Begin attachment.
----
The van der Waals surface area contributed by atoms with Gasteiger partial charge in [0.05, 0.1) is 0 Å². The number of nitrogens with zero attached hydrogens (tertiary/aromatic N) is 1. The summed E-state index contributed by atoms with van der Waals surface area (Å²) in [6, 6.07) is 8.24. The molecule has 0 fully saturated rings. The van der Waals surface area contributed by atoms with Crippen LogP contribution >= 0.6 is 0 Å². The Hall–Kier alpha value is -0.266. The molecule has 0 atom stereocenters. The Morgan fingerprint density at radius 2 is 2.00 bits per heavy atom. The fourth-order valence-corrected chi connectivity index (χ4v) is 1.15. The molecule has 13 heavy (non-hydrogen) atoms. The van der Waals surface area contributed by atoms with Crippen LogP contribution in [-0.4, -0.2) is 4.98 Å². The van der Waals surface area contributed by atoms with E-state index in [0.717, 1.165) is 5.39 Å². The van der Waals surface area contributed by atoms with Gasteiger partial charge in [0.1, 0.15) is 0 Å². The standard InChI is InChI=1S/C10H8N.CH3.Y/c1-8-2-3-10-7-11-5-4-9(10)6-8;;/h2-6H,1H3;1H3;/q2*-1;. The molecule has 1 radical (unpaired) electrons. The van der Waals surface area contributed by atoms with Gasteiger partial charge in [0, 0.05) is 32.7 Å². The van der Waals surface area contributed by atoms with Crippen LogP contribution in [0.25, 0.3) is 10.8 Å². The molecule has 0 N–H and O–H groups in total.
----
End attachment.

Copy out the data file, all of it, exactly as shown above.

The van der Waals surface area contributed by atoms with Gasteiger partial charge in [0.05, 0.1) is 0 Å². The number of nitrogens with zero attached hydrogens (tertiary/aromatic N) is 1. The summed E-state index contributed by atoms with van der Waals surface area (Å²) in [6, 6.07) is 8.24. The molecule has 0 fully saturated rings. The van der Waals surface area contributed by atoms with Crippen LogP contribution >= 0.6 is 0 Å². The Hall–Kier alpha value is -0.266. The molecule has 0 atom stereocenters. The Morgan fingerprint density at radius 2 is 2.00 bits per heavy atom. The fourth-order valence-corrected chi connectivity index (χ4v) is 1.15. The molecule has 13 heavy (non-hydrogen) atoms. The van der Waals surface area contributed by atoms with Crippen LogP contribution in [-0.4, -0.2) is 4.98 Å². The van der Waals surface area contributed by atoms with E-state index in [0.717, 1.165) is 5.39 Å². The van der Waals surface area contributed by atoms with Gasteiger partial charge in [0.1, 0.15) is 0 Å². The standard InChI is InChI=1S/C10H8N.CH3.Y/c1-8-2-3-10-7-11-5-4-9(10)6-8;;/h2-6H,1H3;1H3;/q2*-1;. The molecule has 1 radical (unpaired) electrons. The van der Waals surface area contributed by atoms with Gasteiger partial charge in [0, 0.05) is 32.7 Å². The van der Waals surface area contributed by atoms with Crippen LogP contribution in [0.25, 0.3) is 10.8 Å². The molecule has 0 N–H and O–H groups in total.